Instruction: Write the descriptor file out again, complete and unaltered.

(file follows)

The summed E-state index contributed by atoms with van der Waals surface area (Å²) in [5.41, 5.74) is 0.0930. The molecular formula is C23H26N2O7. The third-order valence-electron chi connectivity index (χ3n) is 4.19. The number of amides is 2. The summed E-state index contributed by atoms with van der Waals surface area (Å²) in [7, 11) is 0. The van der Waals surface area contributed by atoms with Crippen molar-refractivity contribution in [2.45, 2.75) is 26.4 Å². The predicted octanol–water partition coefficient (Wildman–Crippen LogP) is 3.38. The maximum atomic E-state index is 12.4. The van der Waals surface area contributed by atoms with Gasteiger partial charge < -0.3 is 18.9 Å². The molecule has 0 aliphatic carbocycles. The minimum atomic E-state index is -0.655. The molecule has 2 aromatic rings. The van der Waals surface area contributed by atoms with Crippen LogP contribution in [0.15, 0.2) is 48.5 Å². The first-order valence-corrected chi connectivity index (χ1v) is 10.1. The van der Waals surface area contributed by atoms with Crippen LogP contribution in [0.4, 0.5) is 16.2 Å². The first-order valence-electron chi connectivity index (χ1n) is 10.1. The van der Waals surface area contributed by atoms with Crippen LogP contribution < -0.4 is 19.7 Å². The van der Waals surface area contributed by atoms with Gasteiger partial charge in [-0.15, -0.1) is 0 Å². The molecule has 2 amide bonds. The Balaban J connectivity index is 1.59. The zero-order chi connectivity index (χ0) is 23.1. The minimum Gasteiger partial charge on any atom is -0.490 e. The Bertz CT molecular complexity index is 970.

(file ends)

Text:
The summed E-state index contributed by atoms with van der Waals surface area (Å²) in [5.41, 5.74) is 0.0930. The molecular formula is C23H26N2O7. The third-order valence-electron chi connectivity index (χ3n) is 4.19. The number of amides is 2. The summed E-state index contributed by atoms with van der Waals surface area (Å²) in [7, 11) is 0. The van der Waals surface area contributed by atoms with Crippen molar-refractivity contribution in [2.45, 2.75) is 26.4 Å². The predicted octanol–water partition coefficient (Wildman–Crippen LogP) is 3.38. The maximum atomic E-state index is 12.4. The van der Waals surface area contributed by atoms with Gasteiger partial charge < -0.3 is 18.9 Å². The molecule has 0 aliphatic carbocycles. The minimum atomic E-state index is -0.655. The molecule has 2 aromatic rings. The van der Waals surface area contributed by atoms with Crippen LogP contribution in [0.15, 0.2) is 48.5 Å². The first-order valence-corrected chi connectivity index (χ1v) is 10.1. The van der Waals surface area contributed by atoms with Crippen LogP contribution in [0.4, 0.5) is 16.2 Å². The first-order valence-electron chi connectivity index (χ1n) is 10.1. The van der Waals surface area contributed by atoms with Crippen LogP contribution < -0.4 is 19.7 Å². The van der Waals surface area contributed by atoms with Gasteiger partial charge in [-0.15, -0.1) is 0 Å². The molecule has 2 amide bonds. The Balaban J connectivity index is 1.59. The zero-order chi connectivity index (χ0) is 23.1. The minimum Gasteiger partial charge on any atom is -0.490 e. The Bertz CT molecular complexity index is 970.